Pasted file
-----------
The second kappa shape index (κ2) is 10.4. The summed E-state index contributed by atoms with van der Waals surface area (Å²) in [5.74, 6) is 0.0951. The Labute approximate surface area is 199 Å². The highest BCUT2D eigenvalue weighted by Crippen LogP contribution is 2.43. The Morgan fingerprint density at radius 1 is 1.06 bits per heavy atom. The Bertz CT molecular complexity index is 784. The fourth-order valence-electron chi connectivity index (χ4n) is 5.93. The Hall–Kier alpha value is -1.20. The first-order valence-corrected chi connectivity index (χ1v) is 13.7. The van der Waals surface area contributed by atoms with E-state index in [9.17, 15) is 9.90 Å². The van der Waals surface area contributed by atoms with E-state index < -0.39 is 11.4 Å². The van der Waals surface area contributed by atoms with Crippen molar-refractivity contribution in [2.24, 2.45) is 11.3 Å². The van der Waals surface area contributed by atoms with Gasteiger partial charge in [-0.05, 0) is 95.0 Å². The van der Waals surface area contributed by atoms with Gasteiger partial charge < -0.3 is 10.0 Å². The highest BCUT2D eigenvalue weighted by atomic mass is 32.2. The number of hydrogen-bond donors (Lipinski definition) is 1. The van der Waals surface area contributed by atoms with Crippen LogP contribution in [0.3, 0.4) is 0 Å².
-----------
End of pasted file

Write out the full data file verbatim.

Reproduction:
The second kappa shape index (κ2) is 10.4. The summed E-state index contributed by atoms with van der Waals surface area (Å²) in [5.74, 6) is 0.0951. The Labute approximate surface area is 199 Å². The highest BCUT2D eigenvalue weighted by Crippen LogP contribution is 2.43. The Morgan fingerprint density at radius 1 is 1.06 bits per heavy atom. The Bertz CT molecular complexity index is 784. The fourth-order valence-electron chi connectivity index (χ4n) is 5.93. The Hall–Kier alpha value is -1.20. The first-order valence-corrected chi connectivity index (χ1v) is 13.7. The van der Waals surface area contributed by atoms with E-state index in [9.17, 15) is 9.90 Å². The van der Waals surface area contributed by atoms with E-state index < -0.39 is 11.4 Å². The van der Waals surface area contributed by atoms with Crippen molar-refractivity contribution in [2.24, 2.45) is 11.3 Å². The van der Waals surface area contributed by atoms with Gasteiger partial charge in [-0.05, 0) is 95.0 Å². The van der Waals surface area contributed by atoms with Gasteiger partial charge < -0.3 is 10.0 Å². The highest BCUT2D eigenvalue weighted by atomic mass is 32.2. The number of hydrogen-bond donors (Lipinski definition) is 1. The van der Waals surface area contributed by atoms with Crippen LogP contribution in [0.3, 0.4) is 0 Å².